Wedgwood (1934a), pp. 394
Agriculture / Horticulture Major (Source)
Wedgwood (1934a), pp. 391, 393

Water-based means of subsistence

Fishing and water-based hunting performed by one or more groups Medium (Source)
Wedgwood (1934a), pp. 393
Fishing and water-based hunting performed by individuals Medium (Source)
Wedgwood (1934a), pp. 393
Water-based gathering Medium (Source)
Wedgwood (1934a), pp. 393

Commercial Activity

Trade / wage labour as a source of food Major (Source)
Lutkehaus (1995), pp. 60
Wedgwood (1934a), pp. 393
Physical Environment +

Geographical Range of Culture

Number of islands inhabited by culture Three (Source)
Wedgwood (1934a), pp. 378-379

Features of Island with Largest Culture Population

Latitude -4.1 (Source)
Google Maps (2014)
Longitude 145.0 (Source)
Google Maps (2014)
Island type (island with largest culture population or largest island if unknown) Volcanic high island (Source)
Lutkehaus (1995), pp. 39
Island Size (km²) 90.0 (Source)
Lutkehaus (1995), pp. 40
Maximum elevation (meters) 1300.0 (Source)
Wedgwood (1934a), pp. 377
Post Contact History(1900-2014)Expand All +
Religious History +

Conversion

Use of force in conversion Low (Source)
Lutkehaus (1995), pp. 68-72
Resident missionary involvement in conversion process Present, and from non-Austronesian societies (Source)
Lutkehaus (1995), pp. 68-72
Adoption of a world religion Present and predominant (Source)
Lutkehaus (1995), pp. 70-71

Syncretic Movements

Syncretic religious movements Present, but did not survive to the present-day (Source)
Lutkehaus (1995), pp. 352-361, 368-380
Lutkehaus (1991), pp. 169
Secular History +

Demographic and Social Changes

Foreign government systems Present, and of high importance (Source)
Lutkehaus (1995), pp. 66-67
Foreign education systems Medium (Source)
Mercer & Kelman (2010), pp. 417

Economic Changes

Changes in means of subsistence Low (Source)
Mercer & Kelman (2010), pp. 413
Exportation of goods to other cultures Present and substantial (Source)
Lutkehaus (1991), pp. 168
Lutkehaus (1995), pp. 93-94

Modern Infrastructure

Vehicles and roads Absent (Source)
Google Maps (2014)
Sea port Present (Source)
National Geospatial-Intelligence Agency (2009), pp. 224
Lutkehaus (1995), pp. 94

Loss of Autonomy

Nature of loss of autonomy Partly voluntary (Source)
Lutkehaus (1995), pp. 65-72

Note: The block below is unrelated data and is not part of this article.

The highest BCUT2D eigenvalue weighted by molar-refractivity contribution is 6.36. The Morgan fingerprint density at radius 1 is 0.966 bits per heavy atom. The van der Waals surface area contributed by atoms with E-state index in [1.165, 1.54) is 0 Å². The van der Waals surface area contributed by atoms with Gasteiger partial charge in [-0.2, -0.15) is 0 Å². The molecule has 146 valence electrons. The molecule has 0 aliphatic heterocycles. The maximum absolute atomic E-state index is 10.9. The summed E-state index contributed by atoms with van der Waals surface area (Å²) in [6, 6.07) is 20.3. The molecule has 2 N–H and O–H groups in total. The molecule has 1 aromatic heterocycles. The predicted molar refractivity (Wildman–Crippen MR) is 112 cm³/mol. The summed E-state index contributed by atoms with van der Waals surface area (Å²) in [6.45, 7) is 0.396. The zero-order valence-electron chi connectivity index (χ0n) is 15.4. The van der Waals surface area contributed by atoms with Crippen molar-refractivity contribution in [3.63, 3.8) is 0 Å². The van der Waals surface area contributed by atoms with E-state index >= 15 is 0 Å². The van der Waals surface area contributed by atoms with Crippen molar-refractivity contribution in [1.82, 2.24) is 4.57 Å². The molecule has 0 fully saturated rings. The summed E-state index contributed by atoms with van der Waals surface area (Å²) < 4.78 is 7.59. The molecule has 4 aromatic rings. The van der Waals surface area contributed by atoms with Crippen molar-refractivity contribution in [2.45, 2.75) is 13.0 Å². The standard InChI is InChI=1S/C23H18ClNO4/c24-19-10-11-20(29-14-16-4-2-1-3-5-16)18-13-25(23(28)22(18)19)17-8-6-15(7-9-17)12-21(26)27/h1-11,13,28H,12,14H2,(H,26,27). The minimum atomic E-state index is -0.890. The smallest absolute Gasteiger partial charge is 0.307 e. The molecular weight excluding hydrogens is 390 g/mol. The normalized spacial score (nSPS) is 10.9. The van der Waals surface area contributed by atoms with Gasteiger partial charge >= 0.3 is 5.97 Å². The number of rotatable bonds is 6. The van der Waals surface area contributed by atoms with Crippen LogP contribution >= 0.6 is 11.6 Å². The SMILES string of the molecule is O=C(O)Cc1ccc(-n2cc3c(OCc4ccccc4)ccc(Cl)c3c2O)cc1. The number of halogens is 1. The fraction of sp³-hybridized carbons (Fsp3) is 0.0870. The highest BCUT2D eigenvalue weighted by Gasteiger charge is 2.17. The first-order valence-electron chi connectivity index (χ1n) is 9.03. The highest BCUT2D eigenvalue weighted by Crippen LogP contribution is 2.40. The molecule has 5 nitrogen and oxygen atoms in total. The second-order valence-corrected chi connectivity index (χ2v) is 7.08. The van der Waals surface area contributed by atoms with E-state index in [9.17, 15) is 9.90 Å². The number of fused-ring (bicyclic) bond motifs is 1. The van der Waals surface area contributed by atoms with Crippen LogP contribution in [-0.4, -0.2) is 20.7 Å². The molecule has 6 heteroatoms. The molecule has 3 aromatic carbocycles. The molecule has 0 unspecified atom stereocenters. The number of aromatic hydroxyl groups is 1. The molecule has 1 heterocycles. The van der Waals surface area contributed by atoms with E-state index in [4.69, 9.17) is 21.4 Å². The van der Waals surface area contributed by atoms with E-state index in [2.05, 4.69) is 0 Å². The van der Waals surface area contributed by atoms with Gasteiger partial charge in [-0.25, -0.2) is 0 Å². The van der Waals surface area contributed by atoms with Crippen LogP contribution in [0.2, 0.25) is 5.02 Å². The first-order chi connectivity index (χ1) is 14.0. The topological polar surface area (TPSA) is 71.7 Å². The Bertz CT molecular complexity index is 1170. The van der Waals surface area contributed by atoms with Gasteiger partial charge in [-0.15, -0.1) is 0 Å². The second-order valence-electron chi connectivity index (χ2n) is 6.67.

Lutkehaus (1991), pp. 167
Loss of political autonoomy High (Source)
Lutkehaus (1995), pp. 66-67
Current Culture(2014)Expand All +
Belief +

Religious Demographics

Dominant world religion Christianity (Source)
Lutkehaus (1995), pp. 70-71
External Links
References
Bellwood, P. (1995). Austronesian Prehistory in Southeast Asia: Homeland, Expansion and Transformation. P. Bellwood, J.J. Fox, & D. Tryon (Eds.), The Austronesians: Historical and Comparative Perspectives (pp 113-114). Canberra, Australia: ANU Press.

Blevins, J. (2008). Some Comparative Notes on Proto-Oceanic *Mana: Inside and Outside the Austronesian Family. Oceanic Linguistics, 47 (2), 253-274. Retrieved from http://muse.jhu.edu/journals/ol/summary/v047/47.2.blevins.html

Blust, R. (2007). Proto-Oceanic *Mana Revisited. Oceanic Linguistics, 46(2), 404-423. Retrieved from http://www.jstor.org/stable/20172322

Churchill, W. (1916). Sissano: Movements of Migration Within and Through Melanesia. Washington, D.C.: The Carnegie Institute of Washington.

Cribb, R. (2000). Historical atlas of Indonesia. Surrey, UK: Curzon Press.

Daft Logic Distance Calculator. (2014). http://www.daftlogic.com/projects-google-maps-distance-calculator.htm.

Franks, J. (1979). Death Rites and the Journey of the Soul Among the Manam. In Habel, N.C. (Ed.), Powers, Plumes and Piglets: Phenomena of Melanesian Religion. Bedford Park, Australia: The Australian Association for the Study of Religions.

Google Maps (2014). Retrieved from maps.google.com

Huber, M. T., & Lutkehaus, N. (Eds.). (1999). Gendered missions: Women and men in missionary discourse and practice. Ann Arbor, MI: University of Michigan Press.

Keesing, R. M. (1984). Rethinking "mana". Journal of Anthropological Research, 40(1), 137-156, http://www.jstor.org/stable/3629696.

Lutkehaus, N. C. (1990). Hierarchy and 'heroic society': Manam variations in Sepik social structure. Oceania, 60 (2), 179-197. http://www.jstor.org/stable/40331156.

Lutkehaus, N.C. (1991). Manam. In Hayes, T.E. (Ed.), Encyclopaedia of World Cultures Volume II: Oceania. New York, NY: G.K. Hall and Company.

Lutkehaus, N.C. (1995). Zaria's Fire: Gendered Moments in Manam Ethnography. Durham, NC: Carolina Academic Press.

Mercer, J. & Kelman, I. (2010). Living Alongside a Volcano in Baliau, Papua New Guinea. Disaster Prevention and Management, 19 (4), 412-422. DOI: 10.1108/09653561011070349

National Geospatial-Intelligence Agency (2009). World Port Index Nineteenth Edition. Bethesda, MD: National Geospatial-Intelligence Agency

Wedgwood, C. (1933). Girls’ puberty rites in Manam island, New Guinea. Oceania, 4(2), 132-155. http://www.jstor.org/stable/40327456.

Wedgwood, C. (1934A). Report on Research in Manam Island, Mandated Territory of New Guinea. Oceania, 4 (4), 373-403. Retrieved from http://www.jstor.org/stable/27976161

Wedgwood, C. (1934b). Sickness and its treatment in Manam Island, New Guinea. Oceania, 5(1), 64-79. http://www.jstor.org/stable/40327486.

Wedgwood, C. (1959). Manam kinship. Oceania, 29(4), 239-256. http://www.jstor.org/stable/40329171.